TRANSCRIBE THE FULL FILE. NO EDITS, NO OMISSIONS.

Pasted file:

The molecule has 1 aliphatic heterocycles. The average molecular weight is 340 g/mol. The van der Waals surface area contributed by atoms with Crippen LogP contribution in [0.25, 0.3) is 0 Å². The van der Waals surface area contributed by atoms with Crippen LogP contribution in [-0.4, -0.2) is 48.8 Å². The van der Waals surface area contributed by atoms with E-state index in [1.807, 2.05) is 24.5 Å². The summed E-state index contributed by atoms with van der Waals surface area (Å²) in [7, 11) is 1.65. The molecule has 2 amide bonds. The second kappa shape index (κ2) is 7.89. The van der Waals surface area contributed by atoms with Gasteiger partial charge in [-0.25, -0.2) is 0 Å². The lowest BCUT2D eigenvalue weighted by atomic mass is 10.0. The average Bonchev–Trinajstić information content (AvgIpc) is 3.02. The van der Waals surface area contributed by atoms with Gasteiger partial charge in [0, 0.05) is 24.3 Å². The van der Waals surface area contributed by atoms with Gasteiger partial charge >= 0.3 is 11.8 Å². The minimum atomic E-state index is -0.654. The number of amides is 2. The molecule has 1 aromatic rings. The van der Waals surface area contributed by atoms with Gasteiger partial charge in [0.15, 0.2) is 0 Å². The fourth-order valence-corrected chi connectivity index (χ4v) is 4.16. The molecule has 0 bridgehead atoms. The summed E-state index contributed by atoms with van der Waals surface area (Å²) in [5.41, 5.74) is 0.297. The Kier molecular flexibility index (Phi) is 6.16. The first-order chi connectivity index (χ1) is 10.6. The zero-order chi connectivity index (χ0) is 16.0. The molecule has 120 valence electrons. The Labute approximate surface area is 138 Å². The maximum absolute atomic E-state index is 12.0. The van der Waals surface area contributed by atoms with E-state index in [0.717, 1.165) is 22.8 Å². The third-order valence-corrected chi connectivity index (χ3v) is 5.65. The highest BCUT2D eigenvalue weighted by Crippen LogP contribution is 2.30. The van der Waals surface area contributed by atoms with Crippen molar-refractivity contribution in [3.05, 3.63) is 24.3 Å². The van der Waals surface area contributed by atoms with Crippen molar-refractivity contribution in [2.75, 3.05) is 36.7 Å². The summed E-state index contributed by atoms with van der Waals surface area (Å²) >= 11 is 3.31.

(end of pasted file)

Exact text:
The molecule has 1 aliphatic heterocycles. The average molecular weight is 340 g/mol. The van der Waals surface area contributed by atoms with Crippen LogP contribution in [0.25, 0.3) is 0 Å². The van der Waals surface area contributed by atoms with Crippen LogP contribution in [-0.4, -0.2) is 48.8 Å². The van der Waals surface area contributed by atoms with E-state index in [1.807, 2.05) is 24.5 Å². The summed E-state index contributed by atoms with van der Waals surface area (Å²) in [7, 11) is 1.65. The molecule has 2 amide bonds. The second kappa shape index (κ2) is 7.89. The van der Waals surface area contributed by atoms with Gasteiger partial charge in [-0.25, -0.2) is 0 Å². The lowest BCUT2D eigenvalue weighted by atomic mass is 10.0. The average Bonchev–Trinajstić information content (AvgIpc) is 3.02. The van der Waals surface area contributed by atoms with Gasteiger partial charge in [0, 0.05) is 24.3 Å². The van der Waals surface area contributed by atoms with Gasteiger partial charge >= 0.3 is 11.8 Å². The minimum atomic E-state index is -0.654. The number of amides is 2. The molecule has 1 aromatic rings. The van der Waals surface area contributed by atoms with Gasteiger partial charge in [0.15, 0.2) is 0 Å². The fourth-order valence-corrected chi connectivity index (χ4v) is 4.16. The molecule has 0 bridgehead atoms. The summed E-state index contributed by atoms with van der Waals surface area (Å²) in [5.41, 5.74) is 0.297. The Kier molecular flexibility index (Phi) is 6.16. The first-order chi connectivity index (χ1) is 10.6. The zero-order chi connectivity index (χ0) is 16.0. The molecule has 120 valence electrons. The Labute approximate surface area is 138 Å². The maximum absolute atomic E-state index is 12.0. The van der Waals surface area contributed by atoms with E-state index in [0.717, 1.165) is 22.8 Å². The third-order valence-corrected chi connectivity index (χ3v) is 5.65. The highest BCUT2D eigenvalue weighted by Crippen LogP contribution is 2.30. The van der Waals surface area contributed by atoms with Crippen molar-refractivity contribution in [3.05, 3.63) is 24.3 Å². The van der Waals surface area contributed by atoms with Crippen molar-refractivity contribution in [2.75, 3.05) is 36.7 Å². The summed E-state index contributed by atoms with van der Waals surface area (Å²) >= 11 is 3.31.